• China
    • Industrial sector accounts for 75% of total energy consumption
    • High demand for industrial pumps due to infrastructure development
    • Government mandates dramatic energy reduction in the coming decade
  • India
    • Growth expected from light manufacturing and services
    • Opportunities are abundant as government mandates industries to develop efficiencies in energy consumption

Between 2003 and 2006, this market witnessed rapid growth driven by the huge demand from industries such as water and wastewater treatment, power generation, oil and gas, and chemicals and petrochemicals.

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How To Measure Energy Efficiency in Pumps

  • Pumps waste energy when they fail to convert the electric power they consume into the fluid motion they were designed to provide
  • Critical measurement equations used to select a new pump or when analyzing a pump system for energy efficiency:

Imparted Energy

Efficiency =

Inputted Energy

Energy Used

Specific Energy =

Pumped Volume

Energy Converted

Power =

Time Taken

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How To Measure Energy Efficiency in Pumps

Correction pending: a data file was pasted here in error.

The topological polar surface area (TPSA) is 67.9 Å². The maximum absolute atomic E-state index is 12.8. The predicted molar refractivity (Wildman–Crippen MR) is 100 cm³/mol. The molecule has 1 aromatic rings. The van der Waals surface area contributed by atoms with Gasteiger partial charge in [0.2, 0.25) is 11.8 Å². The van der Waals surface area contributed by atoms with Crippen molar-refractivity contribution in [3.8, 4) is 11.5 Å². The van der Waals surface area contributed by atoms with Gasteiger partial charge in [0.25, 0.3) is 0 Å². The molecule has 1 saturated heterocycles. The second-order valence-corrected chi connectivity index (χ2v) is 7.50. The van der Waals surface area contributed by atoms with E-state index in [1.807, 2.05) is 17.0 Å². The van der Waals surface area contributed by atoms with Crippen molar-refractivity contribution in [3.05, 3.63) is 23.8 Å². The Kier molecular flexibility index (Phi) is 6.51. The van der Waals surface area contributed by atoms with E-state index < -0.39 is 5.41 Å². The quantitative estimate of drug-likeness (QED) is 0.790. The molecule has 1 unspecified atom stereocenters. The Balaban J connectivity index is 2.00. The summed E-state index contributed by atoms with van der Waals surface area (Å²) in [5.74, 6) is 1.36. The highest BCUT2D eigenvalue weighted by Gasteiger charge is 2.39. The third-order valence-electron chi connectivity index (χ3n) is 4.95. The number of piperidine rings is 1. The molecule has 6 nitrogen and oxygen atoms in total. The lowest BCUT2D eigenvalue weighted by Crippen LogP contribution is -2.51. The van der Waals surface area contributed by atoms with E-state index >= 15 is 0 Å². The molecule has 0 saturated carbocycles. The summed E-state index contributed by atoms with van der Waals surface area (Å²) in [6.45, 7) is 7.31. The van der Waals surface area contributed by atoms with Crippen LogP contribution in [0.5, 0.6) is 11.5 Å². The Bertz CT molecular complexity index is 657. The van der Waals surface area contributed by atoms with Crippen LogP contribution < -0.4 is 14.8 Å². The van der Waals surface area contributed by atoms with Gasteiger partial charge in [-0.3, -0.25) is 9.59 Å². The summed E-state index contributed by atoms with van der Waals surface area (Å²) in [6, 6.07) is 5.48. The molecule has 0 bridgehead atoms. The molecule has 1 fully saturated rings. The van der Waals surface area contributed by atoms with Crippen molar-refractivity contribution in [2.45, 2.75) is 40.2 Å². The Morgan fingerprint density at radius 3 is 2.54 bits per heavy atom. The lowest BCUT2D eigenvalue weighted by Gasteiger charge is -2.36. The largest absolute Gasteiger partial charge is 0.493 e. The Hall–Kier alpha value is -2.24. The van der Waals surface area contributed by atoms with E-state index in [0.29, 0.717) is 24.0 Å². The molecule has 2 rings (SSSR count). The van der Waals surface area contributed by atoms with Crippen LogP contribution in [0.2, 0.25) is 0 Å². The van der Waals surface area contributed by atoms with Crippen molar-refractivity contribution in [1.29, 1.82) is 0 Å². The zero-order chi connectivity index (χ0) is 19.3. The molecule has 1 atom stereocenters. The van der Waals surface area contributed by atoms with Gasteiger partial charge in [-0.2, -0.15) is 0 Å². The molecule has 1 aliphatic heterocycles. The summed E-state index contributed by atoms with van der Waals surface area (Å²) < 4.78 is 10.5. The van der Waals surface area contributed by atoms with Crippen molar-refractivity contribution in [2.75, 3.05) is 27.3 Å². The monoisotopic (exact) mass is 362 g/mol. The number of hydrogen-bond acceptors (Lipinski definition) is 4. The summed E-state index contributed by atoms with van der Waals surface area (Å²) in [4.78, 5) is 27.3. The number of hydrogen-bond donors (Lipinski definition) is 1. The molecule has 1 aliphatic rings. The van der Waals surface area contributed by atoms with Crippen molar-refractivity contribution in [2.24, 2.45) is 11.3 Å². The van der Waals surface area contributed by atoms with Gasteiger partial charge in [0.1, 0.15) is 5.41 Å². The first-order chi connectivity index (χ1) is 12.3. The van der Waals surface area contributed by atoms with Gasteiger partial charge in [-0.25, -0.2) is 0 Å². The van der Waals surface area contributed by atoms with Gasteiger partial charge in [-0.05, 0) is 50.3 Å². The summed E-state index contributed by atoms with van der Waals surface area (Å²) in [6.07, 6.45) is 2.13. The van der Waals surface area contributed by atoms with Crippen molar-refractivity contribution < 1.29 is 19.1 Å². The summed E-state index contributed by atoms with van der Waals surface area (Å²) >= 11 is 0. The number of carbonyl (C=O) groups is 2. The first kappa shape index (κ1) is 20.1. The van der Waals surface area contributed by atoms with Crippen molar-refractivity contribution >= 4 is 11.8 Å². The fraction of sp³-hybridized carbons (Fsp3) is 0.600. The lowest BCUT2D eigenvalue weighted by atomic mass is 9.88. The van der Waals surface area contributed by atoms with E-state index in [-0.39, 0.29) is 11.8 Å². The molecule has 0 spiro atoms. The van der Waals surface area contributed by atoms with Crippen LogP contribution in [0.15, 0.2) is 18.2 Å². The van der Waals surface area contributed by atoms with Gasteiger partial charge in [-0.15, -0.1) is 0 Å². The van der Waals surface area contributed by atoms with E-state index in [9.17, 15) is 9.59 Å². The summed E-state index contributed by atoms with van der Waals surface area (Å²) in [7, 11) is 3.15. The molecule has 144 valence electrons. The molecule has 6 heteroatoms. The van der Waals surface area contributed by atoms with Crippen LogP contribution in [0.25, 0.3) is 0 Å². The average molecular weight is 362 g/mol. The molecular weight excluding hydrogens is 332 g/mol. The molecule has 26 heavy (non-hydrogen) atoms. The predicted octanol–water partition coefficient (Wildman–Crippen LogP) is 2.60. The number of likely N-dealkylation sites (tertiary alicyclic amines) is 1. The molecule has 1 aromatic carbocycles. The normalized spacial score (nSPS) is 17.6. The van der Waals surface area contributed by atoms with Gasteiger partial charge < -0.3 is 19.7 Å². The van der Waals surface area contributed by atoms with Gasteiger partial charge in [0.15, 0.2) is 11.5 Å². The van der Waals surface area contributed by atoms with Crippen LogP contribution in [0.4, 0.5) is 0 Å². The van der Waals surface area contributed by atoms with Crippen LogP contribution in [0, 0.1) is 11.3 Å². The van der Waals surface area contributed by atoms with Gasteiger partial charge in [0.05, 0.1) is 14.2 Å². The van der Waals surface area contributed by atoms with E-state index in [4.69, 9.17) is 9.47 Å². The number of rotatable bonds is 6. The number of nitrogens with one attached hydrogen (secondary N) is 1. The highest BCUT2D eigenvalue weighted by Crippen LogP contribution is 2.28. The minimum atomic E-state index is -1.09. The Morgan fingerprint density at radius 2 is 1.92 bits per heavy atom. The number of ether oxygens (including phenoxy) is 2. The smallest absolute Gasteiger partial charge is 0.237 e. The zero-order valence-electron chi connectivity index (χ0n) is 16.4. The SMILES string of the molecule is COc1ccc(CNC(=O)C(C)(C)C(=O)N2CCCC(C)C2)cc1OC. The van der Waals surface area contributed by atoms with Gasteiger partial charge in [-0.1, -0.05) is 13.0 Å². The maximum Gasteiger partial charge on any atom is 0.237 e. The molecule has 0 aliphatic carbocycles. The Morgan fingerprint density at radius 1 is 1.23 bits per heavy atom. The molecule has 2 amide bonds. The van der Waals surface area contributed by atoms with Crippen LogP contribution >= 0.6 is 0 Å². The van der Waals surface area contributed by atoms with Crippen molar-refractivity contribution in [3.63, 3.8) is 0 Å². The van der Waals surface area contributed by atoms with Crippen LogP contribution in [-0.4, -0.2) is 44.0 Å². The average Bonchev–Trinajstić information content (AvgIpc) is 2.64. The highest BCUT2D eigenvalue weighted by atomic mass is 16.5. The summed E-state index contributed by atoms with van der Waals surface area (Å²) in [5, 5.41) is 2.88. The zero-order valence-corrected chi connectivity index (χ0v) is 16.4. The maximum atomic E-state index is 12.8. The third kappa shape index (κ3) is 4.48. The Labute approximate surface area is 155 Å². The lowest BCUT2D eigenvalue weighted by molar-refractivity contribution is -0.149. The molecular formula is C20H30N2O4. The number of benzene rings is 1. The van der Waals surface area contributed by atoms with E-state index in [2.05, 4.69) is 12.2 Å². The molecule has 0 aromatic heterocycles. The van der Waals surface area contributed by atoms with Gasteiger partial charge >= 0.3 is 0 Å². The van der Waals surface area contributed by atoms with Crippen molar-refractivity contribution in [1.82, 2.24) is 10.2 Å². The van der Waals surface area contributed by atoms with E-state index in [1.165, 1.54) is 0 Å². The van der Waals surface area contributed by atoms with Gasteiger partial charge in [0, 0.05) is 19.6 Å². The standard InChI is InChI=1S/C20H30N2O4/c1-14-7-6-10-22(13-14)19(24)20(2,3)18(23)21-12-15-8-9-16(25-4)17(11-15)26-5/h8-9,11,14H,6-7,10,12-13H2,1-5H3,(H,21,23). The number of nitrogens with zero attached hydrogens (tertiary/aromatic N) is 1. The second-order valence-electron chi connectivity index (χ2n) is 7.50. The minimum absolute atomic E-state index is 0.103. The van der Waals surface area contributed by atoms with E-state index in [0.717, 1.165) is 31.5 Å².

kW x Efficiency

Horsepower

(alternating = current)

746

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(1 - 0.55)

0.78

Savings = 235 kW x 6,000 Hrs/Yr x = 415,769 kWh per year @ 0.05 per kWh = $20,788 Savings

Measuring & Managing Energy Consumption

  • When pumps operate at optimum levels they use less energy and increase reliability, saving both energy and maintenance costs
  • The maintenance and productivity benefits of improving a pump system’s performance are generally one to two times the value of the energy savings

Calculating Potential Energy Savings

(1 − Actual System Efficiency)

Savings = kW (in input electric energy) x Annual Operating Hours x

Optimal System Efficiency

EXAMPLE:

1) Operating Efficiency (300 HP pump = 55% Efficiency)

2) Optimal Operating Efficiency (300 HP = 78% Efficiency)

3) Pump draws 235 kW x 6,000 hours of service per year

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Reducing Energy Waste Begins with Proper Pump Selection for the Application

  • Select the pump technology best suited for the application